The find of 230 minks at a farm in northwestern Denmark, along with 60 foxes, follows a similar discovery of 126 minks at another farm last week.
Both owners have been reported to police, the Danish Veterinary and Food Administration said in a statement, adding that the minks would be put down.
Formerly the world’s leading exporter of mink fur, Denmark decided to kill all of its 15-17 million minks in November 2020 after studies suggested the variant found in some of the animals could jeopardise the effectiveness of future vaccines.
The Scandinavian country’s parliament later passed an emergency law which banned the breeding of the mammals in 2021, which was then extended to 2022, in a blow to the industry.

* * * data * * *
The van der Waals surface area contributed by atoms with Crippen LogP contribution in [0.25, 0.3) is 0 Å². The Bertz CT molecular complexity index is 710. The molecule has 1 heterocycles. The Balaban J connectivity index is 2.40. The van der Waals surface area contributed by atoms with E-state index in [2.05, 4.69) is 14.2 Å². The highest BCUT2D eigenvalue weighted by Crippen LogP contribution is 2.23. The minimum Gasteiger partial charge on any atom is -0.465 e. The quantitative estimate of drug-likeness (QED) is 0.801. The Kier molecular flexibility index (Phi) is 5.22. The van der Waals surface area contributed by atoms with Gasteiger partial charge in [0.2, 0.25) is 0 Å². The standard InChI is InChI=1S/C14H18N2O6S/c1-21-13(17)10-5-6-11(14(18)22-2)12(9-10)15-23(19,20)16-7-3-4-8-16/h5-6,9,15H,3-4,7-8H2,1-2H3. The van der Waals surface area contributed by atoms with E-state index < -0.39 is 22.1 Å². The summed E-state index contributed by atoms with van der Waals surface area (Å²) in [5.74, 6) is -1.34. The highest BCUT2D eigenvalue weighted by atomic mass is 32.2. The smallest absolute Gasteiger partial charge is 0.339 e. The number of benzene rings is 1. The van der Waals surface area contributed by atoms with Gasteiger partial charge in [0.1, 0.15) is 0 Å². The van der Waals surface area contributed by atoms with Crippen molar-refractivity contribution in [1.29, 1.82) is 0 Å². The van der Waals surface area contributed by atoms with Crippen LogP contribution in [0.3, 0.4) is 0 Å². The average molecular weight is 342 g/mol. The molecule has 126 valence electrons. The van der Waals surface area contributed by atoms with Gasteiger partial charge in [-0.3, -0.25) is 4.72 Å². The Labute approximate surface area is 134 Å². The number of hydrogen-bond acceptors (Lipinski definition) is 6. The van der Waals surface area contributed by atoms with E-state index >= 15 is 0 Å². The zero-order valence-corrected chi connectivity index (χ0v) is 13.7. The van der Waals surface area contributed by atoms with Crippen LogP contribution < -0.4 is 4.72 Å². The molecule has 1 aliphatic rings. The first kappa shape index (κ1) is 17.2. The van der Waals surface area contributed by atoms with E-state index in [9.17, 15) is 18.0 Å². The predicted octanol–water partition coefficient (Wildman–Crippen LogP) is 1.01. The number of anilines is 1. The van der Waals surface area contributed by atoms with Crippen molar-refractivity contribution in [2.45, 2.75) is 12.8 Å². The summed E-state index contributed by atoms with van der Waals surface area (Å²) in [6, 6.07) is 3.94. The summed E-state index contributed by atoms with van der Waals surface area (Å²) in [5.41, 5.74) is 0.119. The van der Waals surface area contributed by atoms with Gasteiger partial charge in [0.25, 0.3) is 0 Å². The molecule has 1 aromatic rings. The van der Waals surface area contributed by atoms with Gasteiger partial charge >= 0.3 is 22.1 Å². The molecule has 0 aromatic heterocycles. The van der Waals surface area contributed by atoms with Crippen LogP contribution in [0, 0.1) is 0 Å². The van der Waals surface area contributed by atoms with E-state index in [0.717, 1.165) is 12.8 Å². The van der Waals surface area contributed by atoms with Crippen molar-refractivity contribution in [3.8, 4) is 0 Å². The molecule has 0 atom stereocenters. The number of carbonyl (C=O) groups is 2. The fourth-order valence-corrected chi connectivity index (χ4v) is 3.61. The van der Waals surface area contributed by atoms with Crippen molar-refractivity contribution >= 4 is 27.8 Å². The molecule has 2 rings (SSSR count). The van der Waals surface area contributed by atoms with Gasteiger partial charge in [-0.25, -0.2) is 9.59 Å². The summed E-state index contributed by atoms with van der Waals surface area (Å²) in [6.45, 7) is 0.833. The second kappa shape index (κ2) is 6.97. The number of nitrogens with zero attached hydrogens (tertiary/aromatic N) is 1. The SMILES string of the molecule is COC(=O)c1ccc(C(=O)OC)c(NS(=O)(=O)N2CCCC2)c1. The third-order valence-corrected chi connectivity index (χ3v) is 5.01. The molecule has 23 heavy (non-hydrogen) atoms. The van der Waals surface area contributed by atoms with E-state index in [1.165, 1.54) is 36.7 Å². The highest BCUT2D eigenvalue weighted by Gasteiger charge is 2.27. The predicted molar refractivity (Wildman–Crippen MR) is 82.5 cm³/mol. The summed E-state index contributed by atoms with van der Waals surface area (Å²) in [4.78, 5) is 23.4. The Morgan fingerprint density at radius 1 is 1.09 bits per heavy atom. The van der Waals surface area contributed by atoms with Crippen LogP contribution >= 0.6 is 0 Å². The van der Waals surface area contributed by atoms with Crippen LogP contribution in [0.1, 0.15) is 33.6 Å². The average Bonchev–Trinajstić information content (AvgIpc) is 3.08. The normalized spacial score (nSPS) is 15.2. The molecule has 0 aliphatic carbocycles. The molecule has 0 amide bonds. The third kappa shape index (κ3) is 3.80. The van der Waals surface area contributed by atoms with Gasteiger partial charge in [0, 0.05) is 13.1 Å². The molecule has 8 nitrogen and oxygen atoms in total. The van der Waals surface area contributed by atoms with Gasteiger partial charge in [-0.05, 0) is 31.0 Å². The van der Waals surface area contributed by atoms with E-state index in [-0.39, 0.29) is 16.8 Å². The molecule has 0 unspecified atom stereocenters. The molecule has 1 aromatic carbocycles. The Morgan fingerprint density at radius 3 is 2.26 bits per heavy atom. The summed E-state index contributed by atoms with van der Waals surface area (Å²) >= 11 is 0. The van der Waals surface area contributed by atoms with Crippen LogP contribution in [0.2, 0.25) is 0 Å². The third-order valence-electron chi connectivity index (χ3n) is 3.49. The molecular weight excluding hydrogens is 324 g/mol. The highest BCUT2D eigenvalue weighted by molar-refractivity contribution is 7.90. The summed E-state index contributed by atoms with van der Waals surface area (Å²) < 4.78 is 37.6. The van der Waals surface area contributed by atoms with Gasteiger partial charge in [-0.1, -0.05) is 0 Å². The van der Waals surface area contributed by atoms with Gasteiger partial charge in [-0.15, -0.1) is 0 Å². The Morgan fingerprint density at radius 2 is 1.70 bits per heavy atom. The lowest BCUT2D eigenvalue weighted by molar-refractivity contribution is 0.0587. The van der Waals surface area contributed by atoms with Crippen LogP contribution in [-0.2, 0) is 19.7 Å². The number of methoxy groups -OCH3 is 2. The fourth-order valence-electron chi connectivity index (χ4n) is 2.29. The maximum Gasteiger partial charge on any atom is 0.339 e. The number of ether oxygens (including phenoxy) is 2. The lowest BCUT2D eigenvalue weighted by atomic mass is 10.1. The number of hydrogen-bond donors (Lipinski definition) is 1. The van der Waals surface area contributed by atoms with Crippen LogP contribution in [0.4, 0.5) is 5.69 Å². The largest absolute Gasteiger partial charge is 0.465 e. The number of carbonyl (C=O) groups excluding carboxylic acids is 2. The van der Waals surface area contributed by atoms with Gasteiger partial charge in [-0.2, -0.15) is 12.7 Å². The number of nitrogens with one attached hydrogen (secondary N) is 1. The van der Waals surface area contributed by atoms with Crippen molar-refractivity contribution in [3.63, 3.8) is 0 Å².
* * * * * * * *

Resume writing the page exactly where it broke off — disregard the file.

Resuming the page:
The affair has been mired in controversy after it quickly emerged — after the cull was already underway — that the order had no legal basis, leading to the resignation of the country’s agriculture minister.
An agreement was reached retroactively, rendering the government’s decision legal, and the nationwide cull went ahead as planned.
A specially appointed parliamentary commission has since April been scrutinising the government’s decision and all documents related to it, as well as questioning witnesses to dissect the decision-making process.
Prime Minister Mette Frederiksen has defended the decision, telling the commission earlier in December that she believed it was “crucial that we acted quickly”.
A few weeks after the cull in the North Jutland region in northwestern Denmark, where many mink farms were concentrated, the mutation was declared extinct.